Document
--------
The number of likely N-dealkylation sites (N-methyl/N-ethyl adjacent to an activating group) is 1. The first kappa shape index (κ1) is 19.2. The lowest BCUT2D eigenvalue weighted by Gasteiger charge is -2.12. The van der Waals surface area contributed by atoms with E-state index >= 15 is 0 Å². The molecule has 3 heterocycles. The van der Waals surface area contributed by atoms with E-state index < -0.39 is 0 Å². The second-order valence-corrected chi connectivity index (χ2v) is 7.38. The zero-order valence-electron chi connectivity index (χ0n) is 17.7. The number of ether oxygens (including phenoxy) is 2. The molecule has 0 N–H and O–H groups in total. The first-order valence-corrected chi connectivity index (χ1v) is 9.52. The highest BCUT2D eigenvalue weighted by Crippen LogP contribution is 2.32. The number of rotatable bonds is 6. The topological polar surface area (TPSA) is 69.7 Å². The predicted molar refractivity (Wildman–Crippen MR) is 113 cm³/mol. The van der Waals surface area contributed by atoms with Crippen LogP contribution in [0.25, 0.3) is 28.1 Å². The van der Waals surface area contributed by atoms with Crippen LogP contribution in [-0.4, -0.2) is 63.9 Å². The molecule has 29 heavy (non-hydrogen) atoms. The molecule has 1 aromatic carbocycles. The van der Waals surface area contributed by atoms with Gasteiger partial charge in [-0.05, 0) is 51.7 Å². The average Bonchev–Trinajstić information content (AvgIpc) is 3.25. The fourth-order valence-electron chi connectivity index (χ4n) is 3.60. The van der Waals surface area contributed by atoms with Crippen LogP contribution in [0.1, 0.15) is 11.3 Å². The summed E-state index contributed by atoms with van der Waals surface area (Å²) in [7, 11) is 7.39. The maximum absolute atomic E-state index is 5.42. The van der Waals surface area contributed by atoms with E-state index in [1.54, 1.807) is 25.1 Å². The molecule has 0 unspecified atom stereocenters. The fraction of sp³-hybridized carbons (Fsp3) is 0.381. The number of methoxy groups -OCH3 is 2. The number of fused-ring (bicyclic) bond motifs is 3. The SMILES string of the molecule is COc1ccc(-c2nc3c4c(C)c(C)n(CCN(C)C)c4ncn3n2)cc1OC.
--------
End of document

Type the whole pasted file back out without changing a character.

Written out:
The number of likely N-dealkylation sites (N-methyl/N-ethyl adjacent to an activating group) is 1. The first kappa shape index (κ1) is 19.2. The lowest BCUT2D eigenvalue weighted by Gasteiger charge is -2.12. The van der Waals surface area contributed by atoms with E-state index >= 15 is 0 Å². The molecule has 3 heterocycles. The van der Waals surface area contributed by atoms with E-state index < -0.39 is 0 Å². The second-order valence-corrected chi connectivity index (χ2v) is 7.38. The zero-order valence-electron chi connectivity index (χ0n) is 17.7. The number of ether oxygens (including phenoxy) is 2. The molecule has 0 N–H and O–H groups in total. The first-order valence-corrected chi connectivity index (χ1v) is 9.52. The highest BCUT2D eigenvalue weighted by Crippen LogP contribution is 2.32. The number of rotatable bonds is 6. The topological polar surface area (TPSA) is 69.7 Å². The predicted molar refractivity (Wildman–Crippen MR) is 113 cm³/mol. The van der Waals surface area contributed by atoms with Crippen LogP contribution in [0.25, 0.3) is 28.1 Å². The van der Waals surface area contributed by atoms with Crippen LogP contribution in [-0.4, -0.2) is 63.9 Å². The molecule has 29 heavy (non-hydrogen) atoms. The molecule has 1 aromatic carbocycles. The van der Waals surface area contributed by atoms with Gasteiger partial charge in [-0.05, 0) is 51.7 Å². The average Bonchev–Trinajstić information content (AvgIpc) is 3.25. The fourth-order valence-electron chi connectivity index (χ4n) is 3.60. The van der Waals surface area contributed by atoms with Crippen LogP contribution in [0.1, 0.15) is 11.3 Å². The summed E-state index contributed by atoms with van der Waals surface area (Å²) in [7, 11) is 7.39. The maximum absolute atomic E-state index is 5.42. The van der Waals surface area contributed by atoms with E-state index in [1.54, 1.807) is 25.1 Å². The molecule has 0 unspecified atom stereocenters. The fraction of sp³-hybridized carbons (Fsp3) is 0.381. The number of methoxy groups -OCH3 is 2. The number of fused-ring (bicyclic) bond motifs is 3. The SMILES string of the molecule is COc1ccc(-c2nc3c4c(C)c(C)n(CCN(C)C)c4ncn3n2)cc1OC.